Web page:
THERE WILL BE NO TRUE ELECTRIC VEHICLE MARKET WITHOUT FAST CHARGING
Congratulations, you just purchased a new Tesla model S electric vehicle (EV). You also committed an extra $2,000 to install a level-2 charger on a wall in your spacious garage. A level-2 charger will deliver 6 kW of power at 240 V to charge your big car battery overnight. Better yet, you are even considering investing an additional $20,000 to install solar panels on your roof and live a life with zero carbon. You might be cringing by now and thinking: “Wow, this is for the rich, not me.”
So let’s consider instead a more socially responsible scenario. You leased a much more affordable Chevy Bolt that promises to give you 200+ miles of electric driving. You don’t have a garage. Perhaps you live in a large city so your car may be parked on the street. You are scratching your head: “How will I charge my car battery?” You might be lucky to charge your car during the day at work instead of overnight at home. But what about the weekends? No quick and easy answer.
As the adoption of electric vehicles becomes more widespread especially in congested urban geographies, questions about the charging infrastructure become prominent. Tesla leads in the deployment of their Supercharger network with over 1,000 charging stations installed worldwide, especially near major transportation corridors and highways. But the Tesla fast charging network is not compatible with other electric vehicles. Imagine that you can refuel your present vehicle at only one brand of gas stations, say at Shell only but not Exxon. No practical!
The buildup over the coming decade of a charging infrastructure that is publicly available to all electric vehicles is a must if EVs are to become a real alternative to vehicles powered by gasoline (or diesel). A fundamental requirement for charging is the availability of fast charging, more specifically, charging that can provide at least half-a-tank (or ¾ of a tank) in about 10 minutes.
Let’s do some simple math. An electric vehicle with a 200-mile range equates to a battery size of approximately 60 kWh. Half-a-tank is 30 kWh (or 100 miles). Charging 30 kWh in 10 minutes equals to 180 kW (or 3C effective rate). By the time we factor inefficiencies, the charging station needs to deliver a minimum of 200 kW. To put that in perspective, that is the amount of power used by an entire residential block! These chargers are big, expensive and hence have to be shared among dozens if not hundreds of vehicles.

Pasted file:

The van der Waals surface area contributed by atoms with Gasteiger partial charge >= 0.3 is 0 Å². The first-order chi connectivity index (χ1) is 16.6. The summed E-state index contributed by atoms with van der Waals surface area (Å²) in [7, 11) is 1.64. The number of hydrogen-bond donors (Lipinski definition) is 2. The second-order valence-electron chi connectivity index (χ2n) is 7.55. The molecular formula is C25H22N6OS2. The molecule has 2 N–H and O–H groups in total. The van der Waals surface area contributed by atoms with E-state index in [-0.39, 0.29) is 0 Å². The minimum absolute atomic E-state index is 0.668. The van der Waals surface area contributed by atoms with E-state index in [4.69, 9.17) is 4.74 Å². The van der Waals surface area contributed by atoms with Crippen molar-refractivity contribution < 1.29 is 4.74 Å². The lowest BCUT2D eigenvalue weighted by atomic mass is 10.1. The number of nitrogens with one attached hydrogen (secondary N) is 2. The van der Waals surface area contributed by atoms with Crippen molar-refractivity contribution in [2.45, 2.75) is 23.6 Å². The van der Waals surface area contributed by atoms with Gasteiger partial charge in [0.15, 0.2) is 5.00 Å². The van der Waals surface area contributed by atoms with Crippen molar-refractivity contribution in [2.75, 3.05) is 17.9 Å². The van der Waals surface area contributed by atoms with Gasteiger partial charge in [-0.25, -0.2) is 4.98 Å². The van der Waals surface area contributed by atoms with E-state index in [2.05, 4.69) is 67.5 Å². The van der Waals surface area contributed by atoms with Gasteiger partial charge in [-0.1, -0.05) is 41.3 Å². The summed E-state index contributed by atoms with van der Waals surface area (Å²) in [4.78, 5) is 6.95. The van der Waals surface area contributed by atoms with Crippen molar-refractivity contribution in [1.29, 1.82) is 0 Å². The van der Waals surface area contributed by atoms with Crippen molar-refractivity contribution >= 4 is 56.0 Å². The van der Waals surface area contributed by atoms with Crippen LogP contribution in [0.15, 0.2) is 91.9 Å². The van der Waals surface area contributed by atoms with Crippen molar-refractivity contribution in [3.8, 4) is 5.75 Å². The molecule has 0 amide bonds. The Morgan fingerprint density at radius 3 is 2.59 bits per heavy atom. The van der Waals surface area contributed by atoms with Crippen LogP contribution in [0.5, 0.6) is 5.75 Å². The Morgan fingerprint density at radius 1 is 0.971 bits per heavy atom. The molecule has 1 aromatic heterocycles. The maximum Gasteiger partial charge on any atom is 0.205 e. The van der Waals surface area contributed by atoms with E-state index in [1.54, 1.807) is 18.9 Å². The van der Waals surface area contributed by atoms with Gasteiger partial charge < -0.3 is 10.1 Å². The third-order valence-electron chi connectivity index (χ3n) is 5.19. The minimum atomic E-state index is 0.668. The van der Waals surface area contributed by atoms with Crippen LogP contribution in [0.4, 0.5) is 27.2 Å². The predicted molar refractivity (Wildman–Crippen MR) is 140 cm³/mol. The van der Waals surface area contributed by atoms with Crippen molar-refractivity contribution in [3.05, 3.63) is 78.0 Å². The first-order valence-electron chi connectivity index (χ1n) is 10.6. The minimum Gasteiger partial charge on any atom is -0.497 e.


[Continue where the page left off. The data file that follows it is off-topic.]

But the infrastructure for fast charging is only half the problem. The elephant in the room remains: Can the battery itself charge at such a fast rate without being damaged?
The data suggest otherwise for the time being, unless we add a lot more intelligence to how we charge the battery.
The following chart shows the results of charging a battery at a slow rate compared to fast charging the same battery 30% of the time (or about once every three days) and 50% of the time (every other day).
The green curve shows how the battery retains its charge with slow charging. After 700 charge cycles (or about 130,000 miles of driving), it still retains 90% of its original charge. In other words, you can still drive 180 miles in what used to be a driving range of 200 miles. That is good!
The blue curve shows what happens if you charge 30% of the time. The capacity retention drops to 80% after 600 charge cycles. That is a rapid degradation. After 100,000 miles, your driving range is now 160 miles. It might be acceptable to some EV buyers but just barely. The resale value of your car has depreciated substantially below the average value.
The red curve spells major trouble. If you fast charge your electric vehicle every other day, your battery capacity drops to 75% of its original charge after only 300 cycles. That means that your driving range drops from 200 miles to 150 miles after about 50,000 miles of driving. What this graph does not show is that this battery is failing rapidly and has now become a serious safety hazard because of the presence of lithium metal plating. This is a serious problem!
So, if you own an electric vehicle such as a Tesla, and you are tempted to use the Supercharger network frequently, consider an alternative charging solution !!